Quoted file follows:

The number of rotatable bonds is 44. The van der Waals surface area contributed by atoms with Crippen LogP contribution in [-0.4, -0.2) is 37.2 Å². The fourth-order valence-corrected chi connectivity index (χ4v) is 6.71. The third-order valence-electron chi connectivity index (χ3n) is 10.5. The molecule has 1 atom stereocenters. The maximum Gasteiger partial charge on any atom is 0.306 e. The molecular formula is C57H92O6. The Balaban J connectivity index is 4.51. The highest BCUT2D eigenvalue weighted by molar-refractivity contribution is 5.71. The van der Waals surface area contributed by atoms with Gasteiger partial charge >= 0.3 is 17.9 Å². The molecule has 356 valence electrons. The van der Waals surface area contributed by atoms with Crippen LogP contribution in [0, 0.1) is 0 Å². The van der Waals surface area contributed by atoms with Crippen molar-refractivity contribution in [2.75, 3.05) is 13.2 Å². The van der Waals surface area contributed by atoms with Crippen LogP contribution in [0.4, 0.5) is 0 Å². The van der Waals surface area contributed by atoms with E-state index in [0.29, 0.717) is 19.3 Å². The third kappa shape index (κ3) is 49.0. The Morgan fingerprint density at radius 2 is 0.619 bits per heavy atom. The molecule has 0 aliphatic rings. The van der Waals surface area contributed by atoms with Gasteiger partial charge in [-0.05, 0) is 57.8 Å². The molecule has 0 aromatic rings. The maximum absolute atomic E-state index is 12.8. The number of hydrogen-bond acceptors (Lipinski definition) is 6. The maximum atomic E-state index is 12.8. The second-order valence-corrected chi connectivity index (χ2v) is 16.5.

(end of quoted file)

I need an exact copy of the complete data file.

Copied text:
The number of rotatable bonds is 44. The van der Waals surface area contributed by atoms with Crippen LogP contribution in [-0.4, -0.2) is 37.2 Å². The fourth-order valence-corrected chi connectivity index (χ4v) is 6.71. The third-order valence-electron chi connectivity index (χ3n) is 10.5. The molecule has 1 atom stereocenters. The maximum Gasteiger partial charge on any atom is 0.306 e. The molecular formula is C57H92O6. The Balaban J connectivity index is 4.51. The highest BCUT2D eigenvalue weighted by molar-refractivity contribution is 5.71. The van der Waals surface area contributed by atoms with Gasteiger partial charge >= 0.3 is 17.9 Å². The molecule has 356 valence electrons. The van der Waals surface area contributed by atoms with Crippen LogP contribution in [0, 0.1) is 0 Å². The van der Waals surface area contributed by atoms with Crippen molar-refractivity contribution in [2.75, 3.05) is 13.2 Å². The van der Waals surface area contributed by atoms with Crippen LogP contribution in [0.4, 0.5) is 0 Å². The van der Waals surface area contributed by atoms with E-state index in [0.29, 0.717) is 19.3 Å². The third kappa shape index (κ3) is 49.0. The Morgan fingerprint density at radius 2 is 0.619 bits per heavy atom. The molecule has 0 aliphatic rings. The van der Waals surface area contributed by atoms with Gasteiger partial charge in [-0.05, 0) is 57.8 Å². The molecule has 0 aromatic rings. The maximum absolute atomic E-state index is 12.8. The number of hydrogen-bond acceptors (Lipinski definition) is 6. The maximum atomic E-state index is 12.8. The second-order valence-corrected chi connectivity index (χ2v) is 16.5.